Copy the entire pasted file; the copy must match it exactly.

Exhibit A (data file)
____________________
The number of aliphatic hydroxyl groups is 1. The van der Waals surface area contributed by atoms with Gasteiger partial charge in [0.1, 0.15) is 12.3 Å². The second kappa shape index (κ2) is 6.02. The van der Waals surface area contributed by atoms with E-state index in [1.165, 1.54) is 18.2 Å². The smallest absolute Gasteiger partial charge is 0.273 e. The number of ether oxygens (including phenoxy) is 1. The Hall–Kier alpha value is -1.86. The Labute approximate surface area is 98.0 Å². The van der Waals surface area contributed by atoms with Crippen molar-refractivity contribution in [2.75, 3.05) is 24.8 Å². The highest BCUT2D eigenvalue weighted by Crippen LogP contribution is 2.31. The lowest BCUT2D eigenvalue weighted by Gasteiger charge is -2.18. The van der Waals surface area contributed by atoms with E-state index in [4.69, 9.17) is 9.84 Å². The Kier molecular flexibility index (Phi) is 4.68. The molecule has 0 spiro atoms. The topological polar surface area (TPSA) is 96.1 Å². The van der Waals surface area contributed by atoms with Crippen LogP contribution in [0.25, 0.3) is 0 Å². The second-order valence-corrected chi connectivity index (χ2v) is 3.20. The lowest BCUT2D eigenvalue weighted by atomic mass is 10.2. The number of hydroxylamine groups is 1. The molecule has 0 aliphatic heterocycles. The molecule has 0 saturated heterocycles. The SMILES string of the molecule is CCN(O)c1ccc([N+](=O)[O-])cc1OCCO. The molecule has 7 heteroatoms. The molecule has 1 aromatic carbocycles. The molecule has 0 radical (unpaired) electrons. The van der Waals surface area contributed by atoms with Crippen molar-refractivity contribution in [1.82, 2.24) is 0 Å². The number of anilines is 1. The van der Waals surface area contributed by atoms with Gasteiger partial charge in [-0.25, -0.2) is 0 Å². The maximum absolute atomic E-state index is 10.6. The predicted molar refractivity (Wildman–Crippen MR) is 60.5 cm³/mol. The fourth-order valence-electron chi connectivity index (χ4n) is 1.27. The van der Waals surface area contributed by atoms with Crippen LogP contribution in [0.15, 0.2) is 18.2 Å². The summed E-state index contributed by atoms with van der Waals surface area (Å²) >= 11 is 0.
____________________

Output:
The number of aliphatic hydroxyl groups is 1. The van der Waals surface area contributed by atoms with Gasteiger partial charge in [0.1, 0.15) is 12.3 Å². The second kappa shape index (κ2) is 6.02. The van der Waals surface area contributed by atoms with E-state index in [1.165, 1.54) is 18.2 Å². The smallest absolute Gasteiger partial charge is 0.273 e. The number of ether oxygens (including phenoxy) is 1. The Hall–Kier alpha value is -1.86. The Labute approximate surface area is 98.0 Å². The van der Waals surface area contributed by atoms with Crippen molar-refractivity contribution in [2.75, 3.05) is 24.8 Å². The highest BCUT2D eigenvalue weighted by Crippen LogP contribution is 2.31. The lowest BCUT2D eigenvalue weighted by Gasteiger charge is -2.18. The van der Waals surface area contributed by atoms with E-state index in [4.69, 9.17) is 9.84 Å². The Kier molecular flexibility index (Phi) is 4.68. The molecule has 0 spiro atoms. The topological polar surface area (TPSA) is 96.1 Å². The van der Waals surface area contributed by atoms with Crippen LogP contribution in [0.25, 0.3) is 0 Å². The second-order valence-corrected chi connectivity index (χ2v) is 3.20. The lowest BCUT2D eigenvalue weighted by atomic mass is 10.2. The number of hydroxylamine groups is 1. The molecule has 0 aliphatic heterocycles. The molecule has 0 saturated heterocycles. The SMILES string of the molecule is CCN(O)c1ccc([N+](=O)[O-])cc1OCCO. The molecule has 7 heteroatoms. The molecule has 1 aromatic carbocycles. The molecule has 0 radical (unpaired) electrons. The van der Waals surface area contributed by atoms with Crippen molar-refractivity contribution in [1.82, 2.24) is 0 Å². The number of anilines is 1. The van der Waals surface area contributed by atoms with Gasteiger partial charge in [-0.25, -0.2) is 0 Å². The maximum absolute atomic E-state index is 10.6. The predicted molar refractivity (Wildman–Crippen MR) is 60.5 cm³/mol. The fourth-order valence-electron chi connectivity index (χ4n) is 1.27. The van der Waals surface area contributed by atoms with Crippen LogP contribution in [0.15, 0.2) is 18.2 Å². The summed E-state index contributed by atoms with van der Waals surface area (Å²) >= 11 is 0.